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post #28 of 35
Quote:
Originally Posted by KHalstead

Quote:
Originally Posted by Justbeck101

I do 3 layers filling in wedding cakes and 1 in special occasion cakes



I think that's what I'm gonna start doing...I hate to torte, but I know it looks nicer when cut....this is such a great idea!



One of the reasons I do this is because it cuts down on questions of "WHY" the wedding cake costs more then the birthday cake. That is part of my answer.
post #29 of 35
I have an even better answer for why wedding cakes cost more than birthday cakes.

They don't.

I charge by the serving. Period.

I charge an equipment fee for any tiered cake, to cover SPS.

However, I do use the Wilton Wedding Cake Chart for wedding cakes, and the Wilton Party Cake Chart for party cakes, so the customer does get an slightly bigger cake for a party.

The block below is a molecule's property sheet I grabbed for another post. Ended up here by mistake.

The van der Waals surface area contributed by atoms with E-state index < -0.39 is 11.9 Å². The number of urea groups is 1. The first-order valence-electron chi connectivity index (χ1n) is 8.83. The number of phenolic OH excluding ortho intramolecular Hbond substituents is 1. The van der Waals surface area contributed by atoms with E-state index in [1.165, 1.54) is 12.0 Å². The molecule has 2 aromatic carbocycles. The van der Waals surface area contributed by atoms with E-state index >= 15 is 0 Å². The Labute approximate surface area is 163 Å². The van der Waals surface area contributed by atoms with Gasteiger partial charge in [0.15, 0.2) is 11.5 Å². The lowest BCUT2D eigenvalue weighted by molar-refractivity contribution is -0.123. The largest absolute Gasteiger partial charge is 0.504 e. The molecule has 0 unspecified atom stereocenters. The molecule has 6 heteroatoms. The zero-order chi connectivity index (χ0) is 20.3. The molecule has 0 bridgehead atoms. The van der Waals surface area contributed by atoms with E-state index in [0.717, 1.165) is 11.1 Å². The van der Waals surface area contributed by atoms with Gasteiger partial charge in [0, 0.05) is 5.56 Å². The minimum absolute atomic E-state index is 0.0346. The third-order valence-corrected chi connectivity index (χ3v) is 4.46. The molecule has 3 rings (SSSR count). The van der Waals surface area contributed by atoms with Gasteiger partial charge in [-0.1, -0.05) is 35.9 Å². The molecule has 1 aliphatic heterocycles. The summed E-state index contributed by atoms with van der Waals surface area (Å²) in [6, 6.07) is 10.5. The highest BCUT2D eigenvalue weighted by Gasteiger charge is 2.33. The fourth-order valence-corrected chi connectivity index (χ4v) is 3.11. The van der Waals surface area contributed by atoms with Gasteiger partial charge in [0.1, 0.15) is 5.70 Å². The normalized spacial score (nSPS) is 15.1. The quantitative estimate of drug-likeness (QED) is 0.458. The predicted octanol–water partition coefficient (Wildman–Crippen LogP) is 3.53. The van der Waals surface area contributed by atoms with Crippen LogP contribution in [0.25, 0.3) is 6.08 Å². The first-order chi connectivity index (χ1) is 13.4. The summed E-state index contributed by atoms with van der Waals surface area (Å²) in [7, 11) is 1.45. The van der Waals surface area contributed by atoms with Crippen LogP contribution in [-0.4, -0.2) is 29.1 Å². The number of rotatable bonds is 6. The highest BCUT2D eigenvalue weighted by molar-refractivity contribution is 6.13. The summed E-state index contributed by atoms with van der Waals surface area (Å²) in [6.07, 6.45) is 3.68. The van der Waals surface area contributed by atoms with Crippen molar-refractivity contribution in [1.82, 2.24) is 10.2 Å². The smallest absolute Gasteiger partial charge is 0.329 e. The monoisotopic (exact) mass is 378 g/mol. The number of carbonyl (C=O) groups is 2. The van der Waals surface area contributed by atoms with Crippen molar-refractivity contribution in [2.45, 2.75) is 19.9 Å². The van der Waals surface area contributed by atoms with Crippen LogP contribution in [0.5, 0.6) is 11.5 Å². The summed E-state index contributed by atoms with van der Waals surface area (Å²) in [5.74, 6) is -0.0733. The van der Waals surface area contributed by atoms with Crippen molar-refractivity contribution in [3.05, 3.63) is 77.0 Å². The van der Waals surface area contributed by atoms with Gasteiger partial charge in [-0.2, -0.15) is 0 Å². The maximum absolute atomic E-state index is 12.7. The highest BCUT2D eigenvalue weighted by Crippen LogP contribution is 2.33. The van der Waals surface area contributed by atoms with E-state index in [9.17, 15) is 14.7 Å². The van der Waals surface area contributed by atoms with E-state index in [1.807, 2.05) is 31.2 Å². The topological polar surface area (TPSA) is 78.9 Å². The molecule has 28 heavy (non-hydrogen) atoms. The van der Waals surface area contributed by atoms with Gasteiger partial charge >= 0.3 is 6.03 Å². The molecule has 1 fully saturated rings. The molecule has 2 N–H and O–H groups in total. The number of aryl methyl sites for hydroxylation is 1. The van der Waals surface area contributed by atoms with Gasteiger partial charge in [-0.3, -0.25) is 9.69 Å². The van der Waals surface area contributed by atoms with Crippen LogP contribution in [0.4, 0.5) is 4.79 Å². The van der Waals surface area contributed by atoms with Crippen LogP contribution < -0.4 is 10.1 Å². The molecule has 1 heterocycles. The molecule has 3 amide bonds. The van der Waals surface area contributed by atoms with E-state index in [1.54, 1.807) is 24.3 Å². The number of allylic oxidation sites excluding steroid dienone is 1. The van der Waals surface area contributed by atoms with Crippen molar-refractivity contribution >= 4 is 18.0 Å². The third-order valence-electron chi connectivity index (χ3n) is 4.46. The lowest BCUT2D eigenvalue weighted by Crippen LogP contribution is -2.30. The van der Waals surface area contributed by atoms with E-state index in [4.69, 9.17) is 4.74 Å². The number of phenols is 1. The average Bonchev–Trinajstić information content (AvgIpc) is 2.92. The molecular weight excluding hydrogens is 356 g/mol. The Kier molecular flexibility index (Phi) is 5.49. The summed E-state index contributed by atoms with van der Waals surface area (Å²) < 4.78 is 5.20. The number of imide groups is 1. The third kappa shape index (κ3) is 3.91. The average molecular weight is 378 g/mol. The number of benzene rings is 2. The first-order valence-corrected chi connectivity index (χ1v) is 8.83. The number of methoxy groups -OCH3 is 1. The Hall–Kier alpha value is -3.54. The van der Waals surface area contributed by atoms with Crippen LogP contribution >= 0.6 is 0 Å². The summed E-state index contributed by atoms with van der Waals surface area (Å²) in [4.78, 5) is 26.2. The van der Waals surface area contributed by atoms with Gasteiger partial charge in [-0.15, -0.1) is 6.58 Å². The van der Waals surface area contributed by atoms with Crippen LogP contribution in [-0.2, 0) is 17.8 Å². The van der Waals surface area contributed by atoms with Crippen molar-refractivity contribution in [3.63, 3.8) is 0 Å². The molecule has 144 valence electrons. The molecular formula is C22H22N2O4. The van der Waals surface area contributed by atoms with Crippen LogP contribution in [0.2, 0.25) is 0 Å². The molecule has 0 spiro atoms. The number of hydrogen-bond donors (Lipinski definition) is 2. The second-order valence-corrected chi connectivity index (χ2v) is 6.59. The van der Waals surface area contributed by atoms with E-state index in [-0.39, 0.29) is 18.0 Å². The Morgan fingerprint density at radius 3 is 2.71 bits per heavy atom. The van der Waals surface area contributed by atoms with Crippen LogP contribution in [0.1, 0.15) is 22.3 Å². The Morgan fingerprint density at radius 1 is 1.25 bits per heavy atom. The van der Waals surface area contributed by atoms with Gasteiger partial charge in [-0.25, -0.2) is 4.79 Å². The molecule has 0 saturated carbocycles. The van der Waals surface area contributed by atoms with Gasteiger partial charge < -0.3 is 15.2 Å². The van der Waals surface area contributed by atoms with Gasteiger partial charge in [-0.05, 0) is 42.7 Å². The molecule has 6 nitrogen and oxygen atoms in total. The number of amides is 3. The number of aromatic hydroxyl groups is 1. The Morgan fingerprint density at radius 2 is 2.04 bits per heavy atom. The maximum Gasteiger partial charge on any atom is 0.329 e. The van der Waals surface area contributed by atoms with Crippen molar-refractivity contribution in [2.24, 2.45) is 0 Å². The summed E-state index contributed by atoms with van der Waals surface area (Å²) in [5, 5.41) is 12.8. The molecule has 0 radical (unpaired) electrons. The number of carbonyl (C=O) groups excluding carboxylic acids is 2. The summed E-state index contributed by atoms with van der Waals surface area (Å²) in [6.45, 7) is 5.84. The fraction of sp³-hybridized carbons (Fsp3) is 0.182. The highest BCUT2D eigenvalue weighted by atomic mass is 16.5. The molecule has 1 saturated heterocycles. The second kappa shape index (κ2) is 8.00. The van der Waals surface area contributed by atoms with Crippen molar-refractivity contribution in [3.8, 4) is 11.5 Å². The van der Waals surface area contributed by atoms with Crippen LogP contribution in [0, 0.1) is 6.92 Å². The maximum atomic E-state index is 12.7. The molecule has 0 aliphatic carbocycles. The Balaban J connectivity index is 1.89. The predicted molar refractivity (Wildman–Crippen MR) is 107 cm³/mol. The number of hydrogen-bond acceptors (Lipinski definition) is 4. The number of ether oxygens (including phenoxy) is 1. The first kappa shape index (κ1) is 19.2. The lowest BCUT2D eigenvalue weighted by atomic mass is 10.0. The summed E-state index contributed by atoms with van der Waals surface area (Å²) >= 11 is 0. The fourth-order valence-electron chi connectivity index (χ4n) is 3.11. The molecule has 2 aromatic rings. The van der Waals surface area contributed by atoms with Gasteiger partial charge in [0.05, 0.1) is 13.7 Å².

Answers to the most often asked questions re: SPS. SPS instructions are on Page 15 of the Sticky at the top of the Cake Decorating Forum. Supplies can be ordered from Oasis Supply, Global or BakeryCrafts.
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Answers to the most often asked questions re: SPS. SPS instructions are on Page 15 of the Sticky at the top of the Cake Decorating Forum. Supplies can be ordered from Oasis Supply, Global or BakeryCrafts.
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post #30 of 35
Quote:
Originally Posted by leahs

I have an even better answer for why wedding cakes cost more than birthday cakes.

They don't.

I charge by the serving. Period.

I charge an equipment fee for any tiered cake, to cover SPS.

However, I do use the Wilton Wedding Cake Chart for wedding cakes, and the Wilton Party Cake Chart for party cakes, so the customer does get an slightly bigger cake for a party.



That may be true for you, but not for me.